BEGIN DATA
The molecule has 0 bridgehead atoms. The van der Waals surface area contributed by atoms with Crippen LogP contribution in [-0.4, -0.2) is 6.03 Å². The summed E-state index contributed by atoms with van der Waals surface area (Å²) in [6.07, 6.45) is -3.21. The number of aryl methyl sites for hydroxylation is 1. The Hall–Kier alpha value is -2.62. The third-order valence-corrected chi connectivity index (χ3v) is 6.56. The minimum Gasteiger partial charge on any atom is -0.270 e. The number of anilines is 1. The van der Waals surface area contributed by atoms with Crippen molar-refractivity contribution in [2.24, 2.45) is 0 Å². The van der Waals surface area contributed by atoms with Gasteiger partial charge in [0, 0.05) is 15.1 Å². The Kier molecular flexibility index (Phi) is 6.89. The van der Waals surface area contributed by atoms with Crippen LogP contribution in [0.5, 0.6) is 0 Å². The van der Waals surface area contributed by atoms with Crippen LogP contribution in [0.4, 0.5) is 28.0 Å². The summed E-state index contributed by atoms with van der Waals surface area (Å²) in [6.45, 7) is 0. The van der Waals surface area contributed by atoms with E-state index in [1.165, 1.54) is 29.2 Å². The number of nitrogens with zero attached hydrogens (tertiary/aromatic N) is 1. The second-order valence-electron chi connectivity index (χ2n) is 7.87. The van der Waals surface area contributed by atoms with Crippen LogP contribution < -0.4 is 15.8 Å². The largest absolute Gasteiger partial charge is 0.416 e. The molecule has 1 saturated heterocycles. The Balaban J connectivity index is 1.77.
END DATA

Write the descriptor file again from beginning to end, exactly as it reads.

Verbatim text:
The molecule has 0 bridgehead atoms. The van der Waals surface area contributed by atoms with Crippen LogP contribution in [-0.4, -0.2) is 6.03 Å². The summed E-state index contributed by atoms with van der Waals surface area (Å²) in [6.07, 6.45) is -3.21. The number of aryl methyl sites for hydroxylation is 1. The Hall–Kier alpha value is -2.62. The third-order valence-corrected chi connectivity index (χ3v) is 6.56. The minimum Gasteiger partial charge on any atom is -0.270 e. The number of anilines is 1. The van der Waals surface area contributed by atoms with Crippen molar-refractivity contribution in [2.24, 2.45) is 0 Å². The van der Waals surface area contributed by atoms with Gasteiger partial charge in [0, 0.05) is 15.1 Å². The Kier molecular flexibility index (Phi) is 6.89. The van der Waals surface area contributed by atoms with Crippen LogP contribution in [0.5, 0.6) is 0 Å². The van der Waals surface area contributed by atoms with Crippen LogP contribution in [0.4, 0.5) is 28.0 Å². The summed E-state index contributed by atoms with van der Waals surface area (Å²) in [6.45, 7) is 0. The van der Waals surface area contributed by atoms with E-state index in [1.165, 1.54) is 29.2 Å². The number of nitrogens with zero attached hydrogens (tertiary/aromatic N) is 1. The second-order valence-electron chi connectivity index (χ2n) is 7.87. The van der Waals surface area contributed by atoms with Crippen LogP contribution < -0.4 is 15.8 Å². The largest absolute Gasteiger partial charge is 0.416 e. The molecule has 1 saturated heterocycles. The Balaban J connectivity index is 1.77.